And forget about selling your books back to the school at the end of the semester. If the teacher isn’t using that edition next semester, the school bookstore won’t take it back. The consumer is then left with $250 worth of doorstops, or couch legs, or seats for your 3-year-old to use while sitting at the table. Even in the case of a successful sell-back, you’d be lucky to get 40% of your purchase price back. There are outlets such as Half.com and other websites which allow you to sell your textbooks direct to other students, but that’s still a net loss on something you spent hundreds of dollars on. No matter which way you slice it, it’s a losing proposition.
There are few organizations with the clout necessary to make a change in educational publishing. Apple is one of them, and it’s appropriate because of the history Apple has with computers in the classroom. I can recall Apples in my elementary school computer lab, but PCs didn’t come around until maybe middle school. Apple’s long history in the educational market means then they’ve got a better bead on it than perhaps Sony does. Just a theory though.
I said trepidation was my other emotion upon hearing the news of Apple getting into textbooks and this is why: When Apple makes inroads into an industry, it tends to fundamentally change the way business is done. For the consumer this is a very good thing, but ever since I became a publisher myself I’ve taken a hard look at shake-ups in the publishing world. Some companies are going to resist Apple’s movement into college textbooks; those companies will inevitably go out of business if they refuse to work with Apple on this. It’s an “adapt or die” situation to be honest, and I predict Apple’s involvement in the textbook market will drive a number of publishers out of business.
I’ve also read some comments about the pricepoint of an iPad being a barrier for some students/parents. This is a non sequitur, especially when one considers the price tags that students can expect for college textbooks now. A single iPad may cost $700, but the difference is it can be used for many different things. A semester of college textbooks that costs $700, on the other hand, can’t be used for more than 3 months. The other difference with an iPad is, depending on how Apple makes iBooks 2 (their educational textbook software) work, you could simply update a textbook with new chapters as each becomes available, thus having decreasing costs as time goes on.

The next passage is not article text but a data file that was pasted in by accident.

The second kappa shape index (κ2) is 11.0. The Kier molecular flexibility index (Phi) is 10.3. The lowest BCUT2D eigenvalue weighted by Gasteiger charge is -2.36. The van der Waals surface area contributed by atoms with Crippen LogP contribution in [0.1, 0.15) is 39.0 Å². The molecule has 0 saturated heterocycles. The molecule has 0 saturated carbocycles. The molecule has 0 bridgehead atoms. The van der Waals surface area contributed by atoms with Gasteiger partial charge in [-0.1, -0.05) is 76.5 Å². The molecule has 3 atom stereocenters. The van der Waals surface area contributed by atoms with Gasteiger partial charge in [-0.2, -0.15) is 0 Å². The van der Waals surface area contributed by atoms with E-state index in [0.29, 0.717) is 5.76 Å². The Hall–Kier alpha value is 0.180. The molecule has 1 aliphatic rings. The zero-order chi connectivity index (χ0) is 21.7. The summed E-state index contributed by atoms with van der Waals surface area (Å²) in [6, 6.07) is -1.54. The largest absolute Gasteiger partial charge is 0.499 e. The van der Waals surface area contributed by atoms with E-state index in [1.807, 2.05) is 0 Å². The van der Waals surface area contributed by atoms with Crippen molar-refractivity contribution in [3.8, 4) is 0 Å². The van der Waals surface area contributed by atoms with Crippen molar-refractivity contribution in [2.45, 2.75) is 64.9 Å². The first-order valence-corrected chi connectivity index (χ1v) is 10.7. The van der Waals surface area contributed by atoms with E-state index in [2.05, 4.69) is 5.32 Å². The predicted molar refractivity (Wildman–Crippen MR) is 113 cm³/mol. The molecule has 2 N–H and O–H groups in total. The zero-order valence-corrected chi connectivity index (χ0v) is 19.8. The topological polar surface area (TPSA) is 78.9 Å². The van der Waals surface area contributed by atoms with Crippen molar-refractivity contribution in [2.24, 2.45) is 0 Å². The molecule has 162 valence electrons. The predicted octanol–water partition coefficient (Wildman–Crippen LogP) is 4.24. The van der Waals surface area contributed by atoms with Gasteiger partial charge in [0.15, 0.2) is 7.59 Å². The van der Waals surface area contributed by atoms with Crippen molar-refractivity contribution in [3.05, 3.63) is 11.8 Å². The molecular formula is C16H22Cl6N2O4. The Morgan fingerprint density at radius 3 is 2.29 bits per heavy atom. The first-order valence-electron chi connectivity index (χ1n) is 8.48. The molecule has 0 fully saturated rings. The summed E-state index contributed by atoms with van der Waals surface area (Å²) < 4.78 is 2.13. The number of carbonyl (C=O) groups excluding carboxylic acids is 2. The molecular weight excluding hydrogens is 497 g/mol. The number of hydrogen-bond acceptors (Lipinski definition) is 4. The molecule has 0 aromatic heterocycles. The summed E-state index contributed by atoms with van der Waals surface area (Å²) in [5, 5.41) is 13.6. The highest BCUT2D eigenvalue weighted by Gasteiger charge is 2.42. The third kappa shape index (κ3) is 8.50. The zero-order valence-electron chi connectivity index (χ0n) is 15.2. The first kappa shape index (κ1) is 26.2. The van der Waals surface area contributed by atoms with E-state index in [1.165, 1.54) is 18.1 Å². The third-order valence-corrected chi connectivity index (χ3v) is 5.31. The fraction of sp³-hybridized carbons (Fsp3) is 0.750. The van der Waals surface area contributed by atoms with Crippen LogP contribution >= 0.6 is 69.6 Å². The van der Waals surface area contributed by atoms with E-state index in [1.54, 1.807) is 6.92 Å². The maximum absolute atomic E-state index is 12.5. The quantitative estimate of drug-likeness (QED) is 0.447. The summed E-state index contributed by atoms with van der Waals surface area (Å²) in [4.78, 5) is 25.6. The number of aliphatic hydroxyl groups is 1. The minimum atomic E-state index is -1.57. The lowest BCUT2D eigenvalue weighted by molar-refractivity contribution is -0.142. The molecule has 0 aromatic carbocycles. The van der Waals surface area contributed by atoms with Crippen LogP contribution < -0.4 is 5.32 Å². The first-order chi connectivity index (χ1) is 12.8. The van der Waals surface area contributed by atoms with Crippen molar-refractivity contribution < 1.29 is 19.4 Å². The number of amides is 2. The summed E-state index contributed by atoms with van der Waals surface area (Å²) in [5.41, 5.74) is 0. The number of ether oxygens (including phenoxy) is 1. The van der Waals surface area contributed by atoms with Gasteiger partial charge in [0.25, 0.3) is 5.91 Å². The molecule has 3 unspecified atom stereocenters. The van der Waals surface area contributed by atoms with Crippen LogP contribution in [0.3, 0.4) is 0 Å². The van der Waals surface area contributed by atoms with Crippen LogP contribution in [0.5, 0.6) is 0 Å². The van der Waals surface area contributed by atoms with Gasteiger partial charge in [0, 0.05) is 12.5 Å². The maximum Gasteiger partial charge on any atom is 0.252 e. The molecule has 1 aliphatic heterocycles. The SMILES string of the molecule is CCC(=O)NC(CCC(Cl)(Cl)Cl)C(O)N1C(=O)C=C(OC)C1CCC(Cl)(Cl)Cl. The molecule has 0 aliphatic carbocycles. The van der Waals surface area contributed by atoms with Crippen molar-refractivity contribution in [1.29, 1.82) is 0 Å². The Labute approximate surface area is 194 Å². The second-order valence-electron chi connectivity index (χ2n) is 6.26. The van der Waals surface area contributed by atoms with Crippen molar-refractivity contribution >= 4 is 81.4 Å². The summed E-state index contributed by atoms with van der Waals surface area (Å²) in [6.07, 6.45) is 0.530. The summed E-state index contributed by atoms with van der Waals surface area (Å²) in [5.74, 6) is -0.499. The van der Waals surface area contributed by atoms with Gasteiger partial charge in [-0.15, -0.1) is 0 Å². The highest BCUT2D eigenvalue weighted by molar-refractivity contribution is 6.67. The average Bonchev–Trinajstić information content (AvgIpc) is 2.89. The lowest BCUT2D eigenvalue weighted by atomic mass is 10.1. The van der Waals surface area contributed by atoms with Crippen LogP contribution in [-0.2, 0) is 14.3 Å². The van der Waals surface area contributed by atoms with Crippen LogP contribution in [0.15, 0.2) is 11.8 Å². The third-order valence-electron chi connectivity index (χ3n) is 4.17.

Besides the obvious benefits to consumers -- cost savings, less weight to carry, and the ability to easily update files -- the iBooks 2 system could also allow professors to pick and choose pieces for their courses. Say a literature professor wants to use Chapters 3, 7, 10, and 14 out of a Norton anthology. They could instruct their students to only purchase those chapters from the book rather than the full text, which with a paper version they’d be forced to do.
So while my trepidation stems from seeing people potentially lose their jobs in the publishing industry, especially given the way the U.S. economy is today, in the end Apple’s foray into textbook publishing can only make things better for everyone involved. Fewer sheets of paper are needed, students have to carry less things, and professors have the potential for greater flexibility with their course textbooks.
Seems like my excitement won out, huh?
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Matthew Delman spent his formative years making up science fiction stories using Hot Wheels cars as stand-ins. In addition to writing on such varied topics as education and business, Matthew is also the founder of independent publishing company Doctor Fantastique Books and its flagship magazine Doctor Fantastique's Show of Wonders. His writing has appeared in The Gloucester Daily Times (Gloucester, Mass.), The Salem News (Salem, Mass.), and on ScienceFiction.com among other media outlets.
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Previous From the Tech Desk articles:
Penguin Group and the latest digital distribution silliness
The Idiocy of Digital Rights Management
BiblioCrunch makes eBooks easy for independent publishers
Is Booktrack’s idea of putting soundtracks on novels a good one?
Is the Vook the future of reading?
The Worrisome Nature of Spam in the Kindle Store
Is Print-on-Demand really a game changer?
Has the eBook Agency Model Harmed Sales?